Max Scherzer insists he is pitching in the NLDS, but the question now is when. (Brad Mills/USA TODAY Sports)

About a half-hour into the Nationals’ otherwise quiet workout Tuesday afternoon, cameras suddenly pivoted toward right field, where Max Scherzer began playing catch on flat ground. Given the uncertain status of his “tweaked” right hamstring, this qualified as a good sign, a noteworthy maneuver.

But the more noteworthy event took place a few yards behind him in the Nationals’ bullpen, where Stephen Strasburg was throwing in the background. Strasburg usually throws a bullpen two to three days before a start. Game 1 of the National League Division Series begins in two days, Friday night at Nationals Park. That Strasburg was throwing a bullpen, then, suggested that he would be ready to start then. No one would say so, of course.

“We really haven’t decided exactly — we have a couple days to decide,” Nationals Manager Dusty Baker said. “Stras threw a ‘pen. Max is supposed to throw one, hopefully, tomorrow. We’ll see. And then we will make a determination sometime prior to game time.”

The Nationals almost certainly will announce their starter Thursday, which is when the Game 1 starters for both teams generally address the media in an MLB-sanctioned news conference. When asked Tuesday, Strasburg declined to speak to the media, citing an already scheduled availability sometime soon. The Nationals clarified that all starters have such pre-start news conferences. Maybe it’s nothing.

But Scherzer himself reminded reporters that a starter could start Game 2 and also pitch Game 5 on regular rest. A successful bullpen Wednesday would probably leave him on a good schedule to start Game 2 Saturday. A successful bullpen is not a given, however. Scherzer admitted that he feels the hamstring trouble — not pain, but something wrong — when he throws a baseball at 100 percent. So he can run, jump, lift weights, play catch, and do any number of things that would suggest he is completely ready for a start this weekend. Pitching seems to be the only problem.

“That’s where I said this is confusing because it only shows itself when I’m actually throwing a baseball near 100 percent,” Scherzer said. “That’s where we’re trying to do everything we can to treat it and strengthen it and do everything we can to make sure when I do get off a mound and when I’m pitching, that this is going to hold.”

With the words “going to hold,” Scherzer indicated some degree of concern about the ability of his hamstring to withstand playoff stress without becoming a bigger problem. A full-on hamstring strain (or tear) would obviously limit Scherzer far more than this “tweak” he felt in his last start Saturday. Pushing him too hard, too soon, could result in a bigger injury that compromises the rest of his October. Waiting a few days at the front end — like, perhaps until Game 3 Monday in Chicago — could be a safer bet. But to anyone wondering whether he would appear in the first round at all, Scherzer was direct.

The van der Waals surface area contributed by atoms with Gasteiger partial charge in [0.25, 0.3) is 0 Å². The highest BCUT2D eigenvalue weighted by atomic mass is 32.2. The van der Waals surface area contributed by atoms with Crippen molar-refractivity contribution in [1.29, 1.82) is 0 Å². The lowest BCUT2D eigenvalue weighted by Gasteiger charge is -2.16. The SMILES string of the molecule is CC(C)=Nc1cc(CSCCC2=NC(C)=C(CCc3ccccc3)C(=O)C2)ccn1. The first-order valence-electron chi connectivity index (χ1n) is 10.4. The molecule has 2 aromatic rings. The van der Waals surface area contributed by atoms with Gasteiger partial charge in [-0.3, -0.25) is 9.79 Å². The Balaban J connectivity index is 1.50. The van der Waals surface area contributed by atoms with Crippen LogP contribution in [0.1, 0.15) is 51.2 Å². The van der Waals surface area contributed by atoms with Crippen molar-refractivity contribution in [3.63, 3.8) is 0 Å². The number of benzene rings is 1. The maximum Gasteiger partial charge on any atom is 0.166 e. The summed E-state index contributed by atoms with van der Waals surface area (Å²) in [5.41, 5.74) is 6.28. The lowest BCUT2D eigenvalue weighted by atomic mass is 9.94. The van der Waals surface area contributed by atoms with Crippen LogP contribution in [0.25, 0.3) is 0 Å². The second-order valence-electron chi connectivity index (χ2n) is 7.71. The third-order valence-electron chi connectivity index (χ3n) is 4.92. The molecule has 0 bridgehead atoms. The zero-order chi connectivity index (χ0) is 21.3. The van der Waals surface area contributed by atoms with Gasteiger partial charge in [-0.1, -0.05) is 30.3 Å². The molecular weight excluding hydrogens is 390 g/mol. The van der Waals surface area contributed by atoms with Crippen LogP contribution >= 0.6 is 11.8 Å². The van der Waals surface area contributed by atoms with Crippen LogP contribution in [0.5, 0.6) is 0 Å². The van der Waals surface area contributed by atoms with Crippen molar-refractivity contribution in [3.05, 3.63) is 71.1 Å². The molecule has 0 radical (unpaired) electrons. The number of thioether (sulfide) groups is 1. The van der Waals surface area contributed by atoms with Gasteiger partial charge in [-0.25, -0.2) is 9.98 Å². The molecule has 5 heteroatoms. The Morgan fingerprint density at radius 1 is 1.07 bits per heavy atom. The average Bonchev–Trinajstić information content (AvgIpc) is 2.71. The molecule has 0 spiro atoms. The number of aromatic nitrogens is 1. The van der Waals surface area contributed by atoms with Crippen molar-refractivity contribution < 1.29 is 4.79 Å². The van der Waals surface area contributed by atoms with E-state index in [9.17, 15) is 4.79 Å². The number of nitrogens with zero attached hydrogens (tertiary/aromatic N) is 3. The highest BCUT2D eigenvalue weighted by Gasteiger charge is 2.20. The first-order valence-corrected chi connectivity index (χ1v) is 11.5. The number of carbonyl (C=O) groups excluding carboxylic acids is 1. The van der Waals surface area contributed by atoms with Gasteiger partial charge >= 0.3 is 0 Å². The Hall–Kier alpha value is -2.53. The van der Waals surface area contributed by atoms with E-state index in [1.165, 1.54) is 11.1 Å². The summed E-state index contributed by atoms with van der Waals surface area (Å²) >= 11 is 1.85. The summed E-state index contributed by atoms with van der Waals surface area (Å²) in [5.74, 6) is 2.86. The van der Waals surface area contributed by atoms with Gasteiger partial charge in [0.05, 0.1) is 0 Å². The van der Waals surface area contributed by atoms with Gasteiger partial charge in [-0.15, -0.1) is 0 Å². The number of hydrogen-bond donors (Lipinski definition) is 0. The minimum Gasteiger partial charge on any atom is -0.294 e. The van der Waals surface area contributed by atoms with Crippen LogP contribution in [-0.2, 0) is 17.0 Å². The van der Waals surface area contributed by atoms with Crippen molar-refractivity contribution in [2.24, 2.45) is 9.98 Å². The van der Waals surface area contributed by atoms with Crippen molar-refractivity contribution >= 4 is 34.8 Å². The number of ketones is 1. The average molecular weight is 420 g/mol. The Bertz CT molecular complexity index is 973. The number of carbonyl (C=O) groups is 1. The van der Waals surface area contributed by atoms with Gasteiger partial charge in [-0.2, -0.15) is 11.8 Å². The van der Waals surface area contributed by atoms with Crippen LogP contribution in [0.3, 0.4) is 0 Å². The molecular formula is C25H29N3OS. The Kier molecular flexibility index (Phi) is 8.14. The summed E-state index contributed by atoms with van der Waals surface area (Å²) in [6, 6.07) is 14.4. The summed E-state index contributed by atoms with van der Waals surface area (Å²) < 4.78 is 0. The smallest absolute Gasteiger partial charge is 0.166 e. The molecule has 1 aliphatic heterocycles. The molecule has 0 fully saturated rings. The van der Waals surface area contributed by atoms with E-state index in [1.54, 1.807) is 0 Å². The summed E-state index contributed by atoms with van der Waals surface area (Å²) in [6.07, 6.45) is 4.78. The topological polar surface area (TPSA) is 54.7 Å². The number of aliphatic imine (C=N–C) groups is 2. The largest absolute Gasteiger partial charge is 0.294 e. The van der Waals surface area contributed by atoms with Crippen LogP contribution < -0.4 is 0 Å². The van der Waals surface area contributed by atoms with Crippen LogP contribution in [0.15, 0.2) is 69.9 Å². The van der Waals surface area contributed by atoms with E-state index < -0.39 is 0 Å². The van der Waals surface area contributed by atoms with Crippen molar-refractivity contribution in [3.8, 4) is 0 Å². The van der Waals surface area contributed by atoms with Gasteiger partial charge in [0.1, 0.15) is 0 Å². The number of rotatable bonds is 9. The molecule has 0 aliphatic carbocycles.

“Oh, I’m pitching in the NLDS,” Scherzer said, laughing in a way that indicated the absurdity of the notion that he wouldn’t. “I’m pitching in the NLDS.”

If Strasburg pitches Game 1 and Scherzer Game 2, the Nationals could bring back Strasburg on short rest for Game 4 with a fully-rested Tanner Roark as insurance. They could also pitch Roark in Game 4, then have their pick of Strasburg or Scherzer in Game 5. Either way, pushing Scherzer out of his regularly scheduled Game 1 appearance does not exactly doom them.

Still, a more severe injury to Scherzer’s hamstring would be far more damning. But while they could hold back Scherzer during the regular season, he will likely not take well to an overabundance of caution now. As of Tuesday, his fate for this weekend’s games at Nationals Park seemed entirely dependent on his bullpen session Wednesday. Strasburg’s immediate future seemed far less uncertain.

News and Notes

— The Nationals sent home four players who were with them at the end of the season as a means of paring down their travel party before the playoffs. Injured pitchers Koda Glover and Erick Fedde left the team, while reliever Austin Adams and outfielder Andrew Stevenson also headed home. Infielder Stephen Drew, meanwhile, headed to West Palm Beach for workouts in case he can return for later rounds.

Among those on the playoff roster bubble, Victor Robles, Rafael Bautista, Alejandro De Aza, Brian Goodwin, A.J. Cole, Edwin Jackson, Enny Romero, Matt Grace, and Joe Blanton will stay with the team. Cole, Jackson, Grace, Romero and Sammy Solis threw live batting practice to Bryce Harper, Jayson Werth, Matt Wieters, and Michael A. Taylor Tuesday.

— Goodwin rejoined the Nationals after spending the last week playing in simulated games in West Palm Beach. He ran the bases at full speed and took batting practice with the team. Goodwin would seem a candidate for the final outfield spot on the Nationals’ bench, if he proves he is healthy.

“He was able to do everything baseball-related,” Baker said. “I wanted to get a look at him today, tomorrow and Thursday and make a determination.”

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